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The Brothers Karamazov

3. The Confession of a Passionate Heart -- in Verse
ALYOSHA remained for some time irresolute after hearing the command his
father shouted to him from the carriage. But in spite of his uneasiness he did not
stand still. That was not his way. He went at once to the kitchen to find out what
his father had been doing above. Then he set off, trusting that on the way he
would find some answer to the doubt tormenting him. I hasten to add that his
father's shouts, commanding him to return home "with his mattress and pillow"
did not frighten him in the least. He understood perfectly that those peremptory
shouts were merely "a flourish" to produce an effect. In the same way a
tradesman in our town who was celebrating his name-day with a party of friends,
getting angry at being refused more vodka, smashed up his own crockery and
furniture and tore his own and his wife's clothes, and finally broke his windows,
all for the sake of effect. Next day, of course, when he was sober, he regretted
the broken cups and saucers. Alyosha knew that his father would let him go back
to the monastery next day, possibly even that evening. Moreover, he was fully
persuaded that his father might hurt anyone else, but would not hurt him. Alyosha
was certain that no one in the whole world ever would want to hurt him, and,
what is more, he knew that no one could hurt him. This was for him an axiom,
assumed once for all without question, and he went his way without hesitation,
relying on it.
But at that moment an anxiety of sort disturbed him, and worried him the more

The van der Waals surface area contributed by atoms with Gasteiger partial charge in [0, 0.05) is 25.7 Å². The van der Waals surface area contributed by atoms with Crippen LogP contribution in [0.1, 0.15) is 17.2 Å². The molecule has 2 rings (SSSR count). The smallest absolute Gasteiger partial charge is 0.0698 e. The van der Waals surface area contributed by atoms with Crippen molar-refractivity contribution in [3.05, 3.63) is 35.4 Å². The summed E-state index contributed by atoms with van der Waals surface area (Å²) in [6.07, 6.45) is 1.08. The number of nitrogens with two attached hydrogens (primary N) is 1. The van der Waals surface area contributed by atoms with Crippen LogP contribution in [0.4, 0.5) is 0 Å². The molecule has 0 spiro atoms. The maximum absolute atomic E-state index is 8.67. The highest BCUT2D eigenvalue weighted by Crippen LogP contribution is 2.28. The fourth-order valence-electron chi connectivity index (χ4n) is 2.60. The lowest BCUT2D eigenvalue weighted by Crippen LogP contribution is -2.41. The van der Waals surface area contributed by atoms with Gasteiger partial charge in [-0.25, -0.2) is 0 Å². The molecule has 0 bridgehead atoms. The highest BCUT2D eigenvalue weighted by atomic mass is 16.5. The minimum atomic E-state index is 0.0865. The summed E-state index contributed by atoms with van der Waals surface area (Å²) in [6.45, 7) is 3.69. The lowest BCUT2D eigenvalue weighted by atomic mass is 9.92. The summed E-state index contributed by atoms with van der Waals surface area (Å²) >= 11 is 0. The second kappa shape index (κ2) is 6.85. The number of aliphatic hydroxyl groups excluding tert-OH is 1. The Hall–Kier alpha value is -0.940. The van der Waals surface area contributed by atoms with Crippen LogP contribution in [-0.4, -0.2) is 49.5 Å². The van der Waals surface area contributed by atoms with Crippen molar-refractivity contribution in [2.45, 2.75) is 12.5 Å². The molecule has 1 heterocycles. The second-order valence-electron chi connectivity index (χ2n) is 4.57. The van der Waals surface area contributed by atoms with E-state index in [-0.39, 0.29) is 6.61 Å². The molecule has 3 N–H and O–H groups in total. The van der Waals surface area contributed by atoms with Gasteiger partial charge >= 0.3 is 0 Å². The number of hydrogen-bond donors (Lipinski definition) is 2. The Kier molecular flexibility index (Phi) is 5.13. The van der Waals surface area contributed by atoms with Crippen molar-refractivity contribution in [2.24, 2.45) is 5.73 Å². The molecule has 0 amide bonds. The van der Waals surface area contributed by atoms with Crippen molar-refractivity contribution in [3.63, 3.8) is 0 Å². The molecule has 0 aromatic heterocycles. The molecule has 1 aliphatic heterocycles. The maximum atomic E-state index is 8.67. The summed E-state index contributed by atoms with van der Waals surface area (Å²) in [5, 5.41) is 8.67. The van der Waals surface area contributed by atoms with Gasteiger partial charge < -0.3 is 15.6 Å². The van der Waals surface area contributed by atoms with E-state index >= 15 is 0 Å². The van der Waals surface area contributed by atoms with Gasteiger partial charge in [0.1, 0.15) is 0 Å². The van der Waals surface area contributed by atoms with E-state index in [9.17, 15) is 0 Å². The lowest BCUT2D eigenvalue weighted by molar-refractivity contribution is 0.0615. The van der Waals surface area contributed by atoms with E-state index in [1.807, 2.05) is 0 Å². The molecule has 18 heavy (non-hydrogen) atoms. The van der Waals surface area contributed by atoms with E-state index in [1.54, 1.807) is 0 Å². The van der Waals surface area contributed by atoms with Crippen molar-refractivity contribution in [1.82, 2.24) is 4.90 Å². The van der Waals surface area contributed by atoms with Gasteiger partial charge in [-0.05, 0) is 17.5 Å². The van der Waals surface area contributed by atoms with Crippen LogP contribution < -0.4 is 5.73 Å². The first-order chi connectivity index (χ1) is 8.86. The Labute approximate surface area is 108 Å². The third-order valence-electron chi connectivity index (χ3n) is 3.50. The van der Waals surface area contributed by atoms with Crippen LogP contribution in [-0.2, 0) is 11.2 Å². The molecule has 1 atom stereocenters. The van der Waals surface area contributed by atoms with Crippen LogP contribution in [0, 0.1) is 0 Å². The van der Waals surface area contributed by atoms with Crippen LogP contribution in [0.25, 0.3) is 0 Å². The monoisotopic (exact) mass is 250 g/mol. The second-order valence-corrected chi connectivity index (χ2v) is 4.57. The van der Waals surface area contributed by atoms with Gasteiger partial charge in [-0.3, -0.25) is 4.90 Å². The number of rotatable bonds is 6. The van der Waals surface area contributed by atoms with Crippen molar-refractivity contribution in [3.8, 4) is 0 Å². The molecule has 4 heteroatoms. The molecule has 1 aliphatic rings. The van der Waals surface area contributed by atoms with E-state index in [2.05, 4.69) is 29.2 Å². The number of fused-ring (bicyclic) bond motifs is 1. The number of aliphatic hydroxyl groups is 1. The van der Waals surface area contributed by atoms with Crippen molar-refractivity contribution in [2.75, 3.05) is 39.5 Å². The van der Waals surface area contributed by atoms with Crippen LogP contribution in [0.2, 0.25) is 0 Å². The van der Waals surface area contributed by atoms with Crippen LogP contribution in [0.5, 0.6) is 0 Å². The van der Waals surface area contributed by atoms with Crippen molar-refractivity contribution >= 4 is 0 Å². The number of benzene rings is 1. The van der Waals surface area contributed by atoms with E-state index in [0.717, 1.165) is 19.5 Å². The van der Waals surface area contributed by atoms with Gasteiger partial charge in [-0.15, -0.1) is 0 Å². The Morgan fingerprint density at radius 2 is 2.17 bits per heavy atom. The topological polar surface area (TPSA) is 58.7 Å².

because he could not formulate it. It was the fear of a woman, of Katerina
Ivanovna, who had so urgently entreated him in the note handed to him by
Madame Hohlakov to come and see her about something. This request and the
necessity of going had at once aroused an uneasy feeling in his heart, and this
feeling had grown more and more painful all the morning in spite of the scenes at
the hermitage and at the Father Superior's. He was not uneasy because he did
not know what she would speak of and what he must answer. And he was not
afraid of her simply as a woman. Though he knew little of women, he spent his
life, from early childhood till he entered the monastery, entirely with women. He
was afraid of that woman, Katerina Ivanovna. He had been afraid of her from the
first time he saw her. He had only seen her two or three times, and had only
chanced to say a few words to her. He thought of her as a beautiful, proud,
imperious girl. It was not her beauty which troubled him, but something else. And
the vagueness of his apprehension increased the apprehension itself. The girl's
aims were of the noblest, he knew that. She was trying to save his brother Dmitri
simply through generosity, though he had already behaved badly to her. Yet,
although Alyosha recognised and did justice to all these fine and generous
sentiments, a shiver began to run down his back as soon as he drew near her
house.
 
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